Protestors voice flooding fears at Highgate Bowl planning inquiry

“Disastrous” flooding could wreck homes near a former garden centre if controversial plans to build luxury accommodation on the Highgate Bowl site are approved by a planning inspector.

Residents living in Cholmeley Crescent, Highgate village, voiced their fears at a packed one-day Planning Inspectorate hearing on Tuesday after already experiencing flooding in their homes.

Retired Terry Meinrath, 67, fears building three family houses to replace Highgate Garden Centre, off Townsend Yard, could disrupt dormant rivers underground.

He said: “We can get a quarter of an inch of standing water. There are five houses at risk.

“We’re not talking about the flooding you get on the news here – but there is a potential for leaking damp into the basements and, eventually, that’s going to cause all sorts of problems.

“I and my neighbours are concerned that any new foundations or basements would cause the water in the underground streams to be diverted and in turn the houses could be flooded.”

Last year, Haringey Council refused a bid by Omved International Ltd, based in the British Virgin Islands, to redevelop the 11-acre site.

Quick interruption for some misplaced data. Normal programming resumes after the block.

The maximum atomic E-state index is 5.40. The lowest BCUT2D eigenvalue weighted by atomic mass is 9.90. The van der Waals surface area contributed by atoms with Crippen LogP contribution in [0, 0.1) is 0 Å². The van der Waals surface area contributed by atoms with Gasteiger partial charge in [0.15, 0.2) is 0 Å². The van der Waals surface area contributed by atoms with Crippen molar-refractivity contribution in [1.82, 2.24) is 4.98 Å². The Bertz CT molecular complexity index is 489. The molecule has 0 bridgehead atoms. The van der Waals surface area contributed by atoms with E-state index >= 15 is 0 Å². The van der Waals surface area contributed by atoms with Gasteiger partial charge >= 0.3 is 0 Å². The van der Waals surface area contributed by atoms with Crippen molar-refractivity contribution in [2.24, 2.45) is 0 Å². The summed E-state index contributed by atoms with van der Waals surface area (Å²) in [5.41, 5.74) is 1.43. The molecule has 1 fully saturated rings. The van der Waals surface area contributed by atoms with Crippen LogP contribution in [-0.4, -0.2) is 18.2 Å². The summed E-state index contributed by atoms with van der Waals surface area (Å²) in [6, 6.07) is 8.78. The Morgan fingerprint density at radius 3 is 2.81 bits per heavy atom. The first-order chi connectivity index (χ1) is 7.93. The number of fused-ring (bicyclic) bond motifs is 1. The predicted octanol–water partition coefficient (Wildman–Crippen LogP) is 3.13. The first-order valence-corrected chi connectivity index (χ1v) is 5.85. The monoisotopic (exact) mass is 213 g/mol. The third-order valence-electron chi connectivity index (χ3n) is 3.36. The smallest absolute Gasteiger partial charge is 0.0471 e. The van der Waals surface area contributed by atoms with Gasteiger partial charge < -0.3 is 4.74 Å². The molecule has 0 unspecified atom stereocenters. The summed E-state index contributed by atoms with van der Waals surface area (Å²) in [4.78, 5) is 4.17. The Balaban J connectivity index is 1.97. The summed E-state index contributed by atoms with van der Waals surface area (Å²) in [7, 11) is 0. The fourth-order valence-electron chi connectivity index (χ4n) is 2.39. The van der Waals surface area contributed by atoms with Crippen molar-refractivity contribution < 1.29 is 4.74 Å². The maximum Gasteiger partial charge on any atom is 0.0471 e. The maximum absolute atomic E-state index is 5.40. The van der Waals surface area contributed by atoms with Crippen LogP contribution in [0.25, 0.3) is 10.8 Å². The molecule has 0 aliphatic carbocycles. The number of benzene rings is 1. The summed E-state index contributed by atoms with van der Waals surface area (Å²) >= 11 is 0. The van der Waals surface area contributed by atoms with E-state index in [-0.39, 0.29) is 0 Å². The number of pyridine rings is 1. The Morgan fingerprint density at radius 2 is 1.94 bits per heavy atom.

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The developers are now appealing the decision with the inspectorate, which is due to give its final verdict in the coming months.

Neighbour Jane Lister, a 73-year-old retiree, added that any digging or basement works would be a “disaster” for those living in Cholmeley Crescent.

Planning consultants for the developers, Michael Burroughs Associates, declined to comment.

Haringey Council, Michael Burroughs Associates and residents all agreed Highgate Bowl’s “importance” to the Highgate Conservation Area at the hearing at Haringey Civic Centre in Wood Green.

Stephen Levrant, on behalf of the developers, said: “To me, the significance of the site has been reflected in the architectural approach.”

Importance

But barrister Nathalie Lieven QC, acting for the Highgate Society after residents raised about £10,000 for her fees, said developers had “misunderstood” the historical importance of the site.

“The importance of this site has been emphasised and it’s not just important in a Highgate context – but in a London-wide context,” she said.

“There has been a fundamental misunderstanding that the bowl is just a contributor to the setting of the conservation area.

“Its historic character is fundamental to the conversation area itself.”

The appeal is the latest in more than 50 years of planning applications to redevelop the valuable stretch of land.

A mini-Eden project, an environmental learning centre for adults and children, and quiet public woodland are among preferred ideas proposed by protesters for an acceptable redevelopment.

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